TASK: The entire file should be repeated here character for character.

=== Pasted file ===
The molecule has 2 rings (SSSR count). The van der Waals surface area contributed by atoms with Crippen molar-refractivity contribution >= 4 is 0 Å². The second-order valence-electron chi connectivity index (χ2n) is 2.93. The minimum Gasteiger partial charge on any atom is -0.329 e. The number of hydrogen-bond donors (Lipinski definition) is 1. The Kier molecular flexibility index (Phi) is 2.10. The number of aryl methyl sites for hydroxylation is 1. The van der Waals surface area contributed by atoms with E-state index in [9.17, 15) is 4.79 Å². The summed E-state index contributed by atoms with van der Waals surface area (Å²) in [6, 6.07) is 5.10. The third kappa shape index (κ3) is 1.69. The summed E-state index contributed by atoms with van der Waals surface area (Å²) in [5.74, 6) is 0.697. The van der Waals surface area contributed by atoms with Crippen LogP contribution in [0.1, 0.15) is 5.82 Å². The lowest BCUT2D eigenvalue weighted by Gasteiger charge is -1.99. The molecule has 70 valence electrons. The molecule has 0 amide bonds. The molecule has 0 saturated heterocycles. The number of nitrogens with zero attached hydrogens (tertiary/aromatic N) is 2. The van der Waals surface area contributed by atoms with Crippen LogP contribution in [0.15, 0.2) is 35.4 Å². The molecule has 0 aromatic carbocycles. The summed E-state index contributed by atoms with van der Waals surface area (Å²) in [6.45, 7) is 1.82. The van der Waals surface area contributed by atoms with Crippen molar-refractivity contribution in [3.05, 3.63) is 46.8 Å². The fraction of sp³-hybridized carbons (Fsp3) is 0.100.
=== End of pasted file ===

The molecule has 2 rings (SSSR count). The van der Waals surface area contributed by atoms with Crippen molar-refractivity contribution >= 4 is 0 Å². The second-order valence-electron chi connectivity index (χ2n) is 2.93. The minimum Gasteiger partial charge on any atom is -0.329 e. The number of hydrogen-bond donors (Lipinski definition) is 1. The Kier molecular flexibility index (Phi) is 2.10. The number of aryl methyl sites for hydroxylation is 1. The van der Waals surface area contributed by atoms with E-state index in [9.17, 15) is 4.79 Å². The summed E-state index contributed by atoms with van der Waals surface area (Å²) in [6, 6.07) is 5.10. The third kappa shape index (κ3) is 1.69. The summed E-state index contributed by atoms with van der Waals surface area (Å²) in [5.74, 6) is 0.697. The van der Waals surface area contributed by atoms with Crippen LogP contribution in [0.1, 0.15) is 5.82 Å². The lowest BCUT2D eigenvalue weighted by Gasteiger charge is -1.99. The molecule has 70 valence electrons. The molecule has 0 amide bonds. The molecule has 0 saturated heterocycles. The number of nitrogens with zero attached hydrogens (tertiary/aromatic N) is 2. The van der Waals surface area contributed by atoms with Crippen LogP contribution in [0.15, 0.2) is 35.4 Å². The molecule has 0 aromatic carbocycles. The summed E-state index contributed by atoms with van der Waals surface area (Å²) in [6.45, 7) is 1.82. The van der Waals surface area contributed by atoms with Crippen molar-refractivity contribution in [3.05, 3.63) is 46.8 Å². The fraction of sp³-hybridized carbons (Fsp3) is 0.100.